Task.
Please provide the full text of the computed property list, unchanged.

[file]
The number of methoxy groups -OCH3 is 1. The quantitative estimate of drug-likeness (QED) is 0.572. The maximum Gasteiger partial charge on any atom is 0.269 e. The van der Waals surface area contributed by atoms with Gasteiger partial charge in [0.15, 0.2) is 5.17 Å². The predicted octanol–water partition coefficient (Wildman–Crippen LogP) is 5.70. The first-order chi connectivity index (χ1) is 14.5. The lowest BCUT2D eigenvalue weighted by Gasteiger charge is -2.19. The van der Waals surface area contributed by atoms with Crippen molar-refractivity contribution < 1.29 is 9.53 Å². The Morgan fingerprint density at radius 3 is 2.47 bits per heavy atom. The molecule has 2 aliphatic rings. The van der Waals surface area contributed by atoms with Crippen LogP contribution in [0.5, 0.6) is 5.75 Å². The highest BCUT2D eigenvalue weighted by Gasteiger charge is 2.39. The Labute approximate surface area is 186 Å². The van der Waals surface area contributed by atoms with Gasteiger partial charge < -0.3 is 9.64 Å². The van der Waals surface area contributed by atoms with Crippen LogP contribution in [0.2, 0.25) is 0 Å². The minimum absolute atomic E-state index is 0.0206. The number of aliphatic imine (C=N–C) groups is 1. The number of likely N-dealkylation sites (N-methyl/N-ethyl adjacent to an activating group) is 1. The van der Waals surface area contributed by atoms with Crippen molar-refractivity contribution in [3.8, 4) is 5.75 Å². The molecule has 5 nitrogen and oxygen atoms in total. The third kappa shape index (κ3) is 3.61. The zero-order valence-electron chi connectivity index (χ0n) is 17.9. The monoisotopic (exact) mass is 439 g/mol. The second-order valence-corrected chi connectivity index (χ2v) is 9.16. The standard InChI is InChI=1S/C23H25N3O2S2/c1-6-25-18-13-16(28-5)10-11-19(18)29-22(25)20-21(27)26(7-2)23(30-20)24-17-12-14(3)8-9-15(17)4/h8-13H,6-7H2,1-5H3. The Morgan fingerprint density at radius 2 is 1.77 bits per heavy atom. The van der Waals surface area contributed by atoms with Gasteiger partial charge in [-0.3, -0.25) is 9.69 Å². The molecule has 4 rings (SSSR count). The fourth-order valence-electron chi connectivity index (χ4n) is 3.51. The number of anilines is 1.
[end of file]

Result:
The number of methoxy groups -OCH3 is 1. The quantitative estimate of drug-likeness (QED) is 0.572. The maximum Gasteiger partial charge on any atom is 0.269 e. The van der Waals surface area contributed by atoms with Gasteiger partial charge in [0.15, 0.2) is 5.17 Å². The predicted octanol–water partition coefficient (Wildman–Crippen LogP) is 5.70. The first-order chi connectivity index (χ1) is 14.5. The lowest BCUT2D eigenvalue weighted by Gasteiger charge is -2.19. The van der Waals surface area contributed by atoms with Crippen molar-refractivity contribution < 1.29 is 9.53 Å². The Morgan fingerprint density at radius 3 is 2.47 bits per heavy atom. The molecule has 2 aliphatic rings. The van der Waals surface area contributed by atoms with Crippen LogP contribution in [0.5, 0.6) is 5.75 Å². The highest BCUT2D eigenvalue weighted by Gasteiger charge is 2.39. The Labute approximate surface area is 186 Å². The van der Waals surface area contributed by atoms with Gasteiger partial charge < -0.3 is 9.64 Å². The van der Waals surface area contributed by atoms with Crippen LogP contribution in [0.2, 0.25) is 0 Å². The minimum absolute atomic E-state index is 0.0206. The number of aliphatic imine (C=N–C) groups is 1. The number of likely N-dealkylation sites (N-methyl/N-ethyl adjacent to an activating group) is 1. The van der Waals surface area contributed by atoms with Crippen molar-refractivity contribution in [3.8, 4) is 5.75 Å². The molecule has 5 nitrogen and oxygen atoms in total. The third kappa shape index (κ3) is 3.61. The zero-order valence-electron chi connectivity index (χ0n) is 17.9. The monoisotopic (exact) mass is 439 g/mol. The second-order valence-corrected chi connectivity index (χ2v) is 9.16. The standard InChI is InChI=1S/C23H25N3O2S2/c1-6-25-18-13-16(28-5)10-11-19(18)29-22(25)20-21(27)26(7-2)23(30-20)24-17-12-14(3)8-9-15(17)4/h8-13H,6-7H2,1-5H3. The Morgan fingerprint density at radius 2 is 1.77 bits per heavy atom. The van der Waals surface area contributed by atoms with Gasteiger partial charge in [-0.3, -0.25) is 9.69 Å². The molecule has 4 rings (SSSR count). The fourth-order valence-electron chi connectivity index (χ4n) is 3.51. The number of anilines is 1.